India had observed the National Nutrition Week which usually occurs in the first week of September (Sept 1 to 7). Child Rights and You (CRY), a prominent NGO which works for the welfare of children, has implemented a unique initiative called ‘kitchen gardens in Anganwadis’in the state of Chhattisgarh.
The aim of the initiative is to address malnutrition in one of the poorest states of India.
In a bid to provide fresh and healthy food to children and expectant mothers, anganwadis in remote areas of Gariyaband and Korba district have set up kitchen gardens in their backyards. Mostly populated by tribals belonging to the Gor community, the only access to these areas is through unpaved roads.
Kumar Nilendu, General Manager, Development Support, CRY, Western India, said,“We decided to set up kitchen gardens mainly to promote the idea of providing nutritious and fresh food (including local fruits and vegetables) to anganwadi children between the ages of 3 to 6 years.
He added, “We wanted to diversify the food basket so that malnutrition could be combated in one way or the other and hence the idea of having a kitchen garden seemed apt.”
Further elaborating about this innovative concept, Nilendu said , “The experiments resulted in motivating the anganwadi worker to such an extent, that they also started to grow vegetables in their own house land and bring the vegetables to serve the children in anganwadi,” said.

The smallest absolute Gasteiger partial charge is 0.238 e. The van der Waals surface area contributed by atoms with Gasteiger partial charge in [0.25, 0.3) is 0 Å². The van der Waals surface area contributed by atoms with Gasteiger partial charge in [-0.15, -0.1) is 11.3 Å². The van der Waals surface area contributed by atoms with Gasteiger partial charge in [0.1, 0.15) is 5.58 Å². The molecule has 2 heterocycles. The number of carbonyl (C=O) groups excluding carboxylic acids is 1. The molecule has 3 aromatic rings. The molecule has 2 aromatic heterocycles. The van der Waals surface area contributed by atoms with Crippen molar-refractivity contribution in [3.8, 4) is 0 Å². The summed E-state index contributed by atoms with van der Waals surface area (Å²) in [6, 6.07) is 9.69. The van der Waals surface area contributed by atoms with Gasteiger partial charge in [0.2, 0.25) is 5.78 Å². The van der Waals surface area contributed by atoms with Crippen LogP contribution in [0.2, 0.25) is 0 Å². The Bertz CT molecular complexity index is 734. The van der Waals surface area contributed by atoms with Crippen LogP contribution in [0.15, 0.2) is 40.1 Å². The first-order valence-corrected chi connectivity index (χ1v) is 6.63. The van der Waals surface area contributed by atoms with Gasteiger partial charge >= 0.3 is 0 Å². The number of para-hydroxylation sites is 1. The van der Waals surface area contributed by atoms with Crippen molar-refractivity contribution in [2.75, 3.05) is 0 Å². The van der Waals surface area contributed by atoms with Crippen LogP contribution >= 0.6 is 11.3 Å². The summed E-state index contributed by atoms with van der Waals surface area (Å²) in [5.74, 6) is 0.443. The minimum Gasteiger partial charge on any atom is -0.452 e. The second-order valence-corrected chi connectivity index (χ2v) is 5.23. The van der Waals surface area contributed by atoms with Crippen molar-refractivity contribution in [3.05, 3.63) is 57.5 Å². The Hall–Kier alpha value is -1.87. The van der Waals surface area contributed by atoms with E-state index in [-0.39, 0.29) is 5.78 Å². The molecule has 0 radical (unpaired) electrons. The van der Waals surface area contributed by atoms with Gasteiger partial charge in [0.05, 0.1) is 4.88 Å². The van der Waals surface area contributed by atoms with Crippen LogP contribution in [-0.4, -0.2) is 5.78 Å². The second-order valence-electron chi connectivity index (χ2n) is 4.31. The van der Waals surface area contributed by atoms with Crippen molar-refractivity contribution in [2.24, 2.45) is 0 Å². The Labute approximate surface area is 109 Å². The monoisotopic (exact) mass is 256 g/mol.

Anganwadis generally purchase and transport vegetables from local markets to prepare mid-day meals which are later fed to the children and expectant mothers.
This unique concept will not only reduce the time spent in the logistics involved but also help in providing fresh produce right in front on one’s eyes.
The work on kitchen gardens began three years ago by CRY and its project partner Lok Aastha Seva Sansthaan (LASS).
LASS has been working in 22 anganwadis in 12 villages across Gariyaband district in areas of malnutrition and education and also in providing complete nutritional diet to children and expecting mothers.
Volunteers working with CRY said that beyond the reward of home-grown produce, gardens not only provide easy access to fresh and nutritious fruits and vegetables, they also help in the health and environmental aspect as well.
The diversified and highly nutritive vegetables and fruits along with native cereals locally grown are affordable and cost effective solution to hidden hunger and malnutrition and is a low cost sustainable approach for reducing malnutrition.
Six anganwadis were selected for the project which started three years back. The NGO wants this model to get replicated elsewhere also.